There was a hearing, and it did not go well. My former employer had a lawyer present - I was totally blindsided. I didn’t even know I needed legal representation, considering that the hearing was not before a judge. They ran me through the mud, my former manager speaking about me as if we never had any camaraderie at all. I was ordered to pay back every dime of a benefit that I was told legally belonged to me. However, just spending all that we had on our wedding and post-nuptial activities, we didn’t have the few thousands dollars that my former employer demanded. And so our joint state tax returns were garnished for a few years.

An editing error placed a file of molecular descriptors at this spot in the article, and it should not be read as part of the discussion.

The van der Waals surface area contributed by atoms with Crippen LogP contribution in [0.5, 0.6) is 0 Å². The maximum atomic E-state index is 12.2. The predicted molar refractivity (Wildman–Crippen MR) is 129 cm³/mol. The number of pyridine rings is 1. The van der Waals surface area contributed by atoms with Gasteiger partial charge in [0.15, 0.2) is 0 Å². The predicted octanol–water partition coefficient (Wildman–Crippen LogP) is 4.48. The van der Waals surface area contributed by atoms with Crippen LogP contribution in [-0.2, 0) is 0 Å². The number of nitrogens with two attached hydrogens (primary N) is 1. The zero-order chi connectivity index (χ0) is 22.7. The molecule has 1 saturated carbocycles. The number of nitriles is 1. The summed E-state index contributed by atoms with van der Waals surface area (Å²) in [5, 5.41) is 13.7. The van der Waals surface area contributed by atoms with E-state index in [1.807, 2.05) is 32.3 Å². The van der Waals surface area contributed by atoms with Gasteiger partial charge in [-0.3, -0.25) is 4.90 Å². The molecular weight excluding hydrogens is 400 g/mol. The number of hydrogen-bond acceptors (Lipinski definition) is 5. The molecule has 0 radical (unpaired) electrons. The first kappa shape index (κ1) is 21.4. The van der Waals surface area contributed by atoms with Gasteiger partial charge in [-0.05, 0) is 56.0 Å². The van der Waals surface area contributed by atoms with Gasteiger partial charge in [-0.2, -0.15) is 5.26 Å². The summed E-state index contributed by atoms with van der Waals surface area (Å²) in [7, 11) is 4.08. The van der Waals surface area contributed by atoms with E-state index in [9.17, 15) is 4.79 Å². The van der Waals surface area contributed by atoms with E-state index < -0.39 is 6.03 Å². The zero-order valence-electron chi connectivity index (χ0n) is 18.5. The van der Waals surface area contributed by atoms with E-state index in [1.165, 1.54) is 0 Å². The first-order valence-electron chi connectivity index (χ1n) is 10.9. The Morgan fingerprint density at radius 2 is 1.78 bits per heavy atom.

I later found out that I was not the only person I knew who had experienced this. Another young friend of mine found himself behind the barrel of the same gun, except General Motors was conducting the stickup that time. Who knew that just like buckshot spraying from a barrel, applying for unemployment benefits could blow up in your face?